Walker Guest House

  • Address
    West Gulf Drive
    Sanibel Island, FL
  • Built
  • Type
  • Size
    580 sq ft
  • Documents
    Drawing | Plan

In 1923, Swiss architect Le Corbusier imagined a future of houses like machines with standardized parts and efficient plans. Three decades later, Paul Rudolph's Walker Guest House provides the model for this dream. This small structure near the end of Sanibel's West Gulf Drive reduces a Floridian home to its most basic elements.

It has all the elements of a traditional house: a porch, living room, kitchen, bath and bedroom, but with a much simpler spirit. It is a floating pavilion of two divided rooms and two planes - the roof and floor. The exterior walls are transient; the rooms are fluid and the spindly external structure so thin as to nearly disappear.

It is a unique house of standard parts and modest design. It is not merely functional, but also practical and surprisingly charming. Rudolph favored this small yet striking guest house over all his vast and varied projects from his international career.

Dr. Walter Walker, a native of Minnesota, approached the Sarasota architecture firm of Twitchell and Rudolph to design a home for his small Sanibel tract that he had purchased some years earlier in 1943. The main house, similar to many of Rudolph's early designs, was a long box, open along its longest edges, and risen on thin stilts. The house never came to be.

In 1952 when Dr. Walker again approached Twitchell to continue the design, Paul Rudolph had already left to open his own firm. Twitchell suggested Dr. Walker take his work to Rudolph who he referred to as "the man with ideas". Once commissioned, Rudolph proposed that Dr. Walker begin small – first with the guest house, and then proceed from there.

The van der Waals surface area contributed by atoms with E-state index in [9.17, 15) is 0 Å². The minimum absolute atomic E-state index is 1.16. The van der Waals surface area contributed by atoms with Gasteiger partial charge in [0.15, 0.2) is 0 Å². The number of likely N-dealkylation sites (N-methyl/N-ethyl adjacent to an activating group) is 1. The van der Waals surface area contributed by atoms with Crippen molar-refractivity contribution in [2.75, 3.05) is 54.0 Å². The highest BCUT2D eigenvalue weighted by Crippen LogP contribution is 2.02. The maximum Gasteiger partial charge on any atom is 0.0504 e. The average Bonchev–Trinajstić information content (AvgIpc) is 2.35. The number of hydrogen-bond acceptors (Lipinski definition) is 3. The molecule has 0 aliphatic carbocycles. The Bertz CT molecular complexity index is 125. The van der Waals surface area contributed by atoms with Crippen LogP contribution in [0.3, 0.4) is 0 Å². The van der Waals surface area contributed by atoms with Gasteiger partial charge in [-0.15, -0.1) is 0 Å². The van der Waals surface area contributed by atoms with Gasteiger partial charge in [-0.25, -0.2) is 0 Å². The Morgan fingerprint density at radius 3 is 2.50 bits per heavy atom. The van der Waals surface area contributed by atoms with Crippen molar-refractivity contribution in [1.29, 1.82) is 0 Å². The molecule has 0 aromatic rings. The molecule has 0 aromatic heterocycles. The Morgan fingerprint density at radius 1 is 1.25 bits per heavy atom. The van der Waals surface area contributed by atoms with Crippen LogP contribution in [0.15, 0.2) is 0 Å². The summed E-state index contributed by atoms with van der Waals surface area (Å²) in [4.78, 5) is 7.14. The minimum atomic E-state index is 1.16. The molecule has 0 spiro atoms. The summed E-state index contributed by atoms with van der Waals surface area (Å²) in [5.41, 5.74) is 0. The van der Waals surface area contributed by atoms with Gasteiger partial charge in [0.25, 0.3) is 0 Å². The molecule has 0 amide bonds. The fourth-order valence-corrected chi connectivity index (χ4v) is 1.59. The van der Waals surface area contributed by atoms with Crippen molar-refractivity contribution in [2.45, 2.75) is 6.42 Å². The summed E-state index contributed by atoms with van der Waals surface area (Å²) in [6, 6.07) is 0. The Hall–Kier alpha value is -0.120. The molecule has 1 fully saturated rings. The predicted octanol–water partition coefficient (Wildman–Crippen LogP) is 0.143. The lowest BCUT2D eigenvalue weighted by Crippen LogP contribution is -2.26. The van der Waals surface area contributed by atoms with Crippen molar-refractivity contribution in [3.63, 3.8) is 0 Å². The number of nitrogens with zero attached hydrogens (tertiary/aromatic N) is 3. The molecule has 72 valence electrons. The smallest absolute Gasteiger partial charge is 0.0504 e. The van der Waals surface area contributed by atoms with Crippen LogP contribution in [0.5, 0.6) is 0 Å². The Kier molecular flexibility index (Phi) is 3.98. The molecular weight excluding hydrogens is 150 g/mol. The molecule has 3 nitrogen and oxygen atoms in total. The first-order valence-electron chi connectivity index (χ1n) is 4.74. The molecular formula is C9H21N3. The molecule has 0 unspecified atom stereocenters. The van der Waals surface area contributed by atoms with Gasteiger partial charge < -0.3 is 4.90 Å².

The core of the Walker Guest house is 24 feet to a side – only 580 feet square. The entire house features common materials – wood, steel and glass – off-the-shelf and inexpensive. Every element has been minimized to its most functional necessity. The house's beauty derives purely from its unfettered functionality.

The porch is a sliver, but enough room for two chairs. The only privately enclosed room, and for obvious reason, is the bathroom. Of each three-bayside, a full pane of glass fills the leftmost bay while the other two are mere mesh screens. The roof and floors are thin planes that favor ventilation over insulation; this house is conditioned by Gulf breezes.

Hinged wooden panels fold down over the screened bays, enclosing the house during a storm. When the sun returns, guests can raise the panels, which become floating planes like the traditional overhangs on a Cracker house porch. The panels are counterweighted by concrete balls and guests can lift each panel into position with rope pulls inside the house.

Like the legs of an enormous spider, the exoskeleton suspends the house just off the ground and safely above ambitious tides. Rudolph discovered an issue of swaying while standing on the roof and feeling the house shifting side-to-side beneath him. To counteract the racking, Rudolph fixed the frame with thin metal rods in x-braces: to each problem of a house, a simple solution.

The final structure thus exemplifies a step-by-step deduction of how one might solve the problem of living in Florida.

AIA Florida Southwest Southwest Florida Museum of History Herman Miller